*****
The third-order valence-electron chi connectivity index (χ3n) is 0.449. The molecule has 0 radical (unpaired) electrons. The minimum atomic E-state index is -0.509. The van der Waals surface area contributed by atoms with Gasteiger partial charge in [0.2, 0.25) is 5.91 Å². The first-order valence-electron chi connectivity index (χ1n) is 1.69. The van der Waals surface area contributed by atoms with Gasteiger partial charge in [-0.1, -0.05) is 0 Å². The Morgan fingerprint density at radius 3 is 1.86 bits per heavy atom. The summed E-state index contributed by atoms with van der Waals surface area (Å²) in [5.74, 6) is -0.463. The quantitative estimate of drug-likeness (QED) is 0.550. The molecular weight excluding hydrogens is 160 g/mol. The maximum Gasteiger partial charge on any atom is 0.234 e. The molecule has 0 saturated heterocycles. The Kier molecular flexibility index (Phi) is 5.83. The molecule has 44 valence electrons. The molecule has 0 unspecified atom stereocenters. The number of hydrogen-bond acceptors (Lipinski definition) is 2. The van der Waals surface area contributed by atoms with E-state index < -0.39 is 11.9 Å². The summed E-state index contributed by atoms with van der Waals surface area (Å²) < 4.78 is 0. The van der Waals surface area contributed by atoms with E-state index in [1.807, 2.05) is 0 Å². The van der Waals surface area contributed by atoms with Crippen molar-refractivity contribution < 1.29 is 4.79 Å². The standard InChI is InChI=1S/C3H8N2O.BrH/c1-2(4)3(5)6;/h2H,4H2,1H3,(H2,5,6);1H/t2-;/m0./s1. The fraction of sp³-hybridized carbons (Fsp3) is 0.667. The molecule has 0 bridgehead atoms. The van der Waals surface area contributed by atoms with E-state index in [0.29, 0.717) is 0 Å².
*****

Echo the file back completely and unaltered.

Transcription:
The third-order valence-electron chi connectivity index (χ3n) is 0.449. The molecule has 0 radical (unpaired) electrons. The minimum atomic E-state index is -0.509. The van der Waals surface area contributed by atoms with Gasteiger partial charge in [0.2, 0.25) is 5.91 Å². The first-order valence-electron chi connectivity index (χ1n) is 1.69. The van der Waals surface area contributed by atoms with Gasteiger partial charge in [-0.1, -0.05) is 0 Å². The Morgan fingerprint density at radius 3 is 1.86 bits per heavy atom. The summed E-state index contributed by atoms with van der Waals surface area (Å²) in [5.74, 6) is -0.463. The quantitative estimate of drug-likeness (QED) is 0.550. The molecular weight excluding hydrogens is 160 g/mol. The maximum Gasteiger partial charge on any atom is 0.234 e. The molecule has 0 saturated heterocycles. The Kier molecular flexibility index (Phi) is 5.83. The molecule has 44 valence electrons. The molecule has 0 unspecified atom stereocenters. The number of hydrogen-bond acceptors (Lipinski definition) is 2. The van der Waals surface area contributed by atoms with E-state index < -0.39 is 11.9 Å². The summed E-state index contributed by atoms with van der Waals surface area (Å²) < 4.78 is 0. The van der Waals surface area contributed by atoms with E-state index in [1.807, 2.05) is 0 Å². The van der Waals surface area contributed by atoms with Crippen molar-refractivity contribution < 1.29 is 4.79 Å². The standard InChI is InChI=1S/C3H8N2O.BrH/c1-2(4)3(5)6;/h2H,4H2,1H3,(H2,5,6);1H/t2-;/m0./s1. The fraction of sp³-hybridized carbons (Fsp3) is 0.667. The molecule has 0 bridgehead atoms. The van der Waals surface area contributed by atoms with E-state index in [0.29, 0.717) is 0 Å².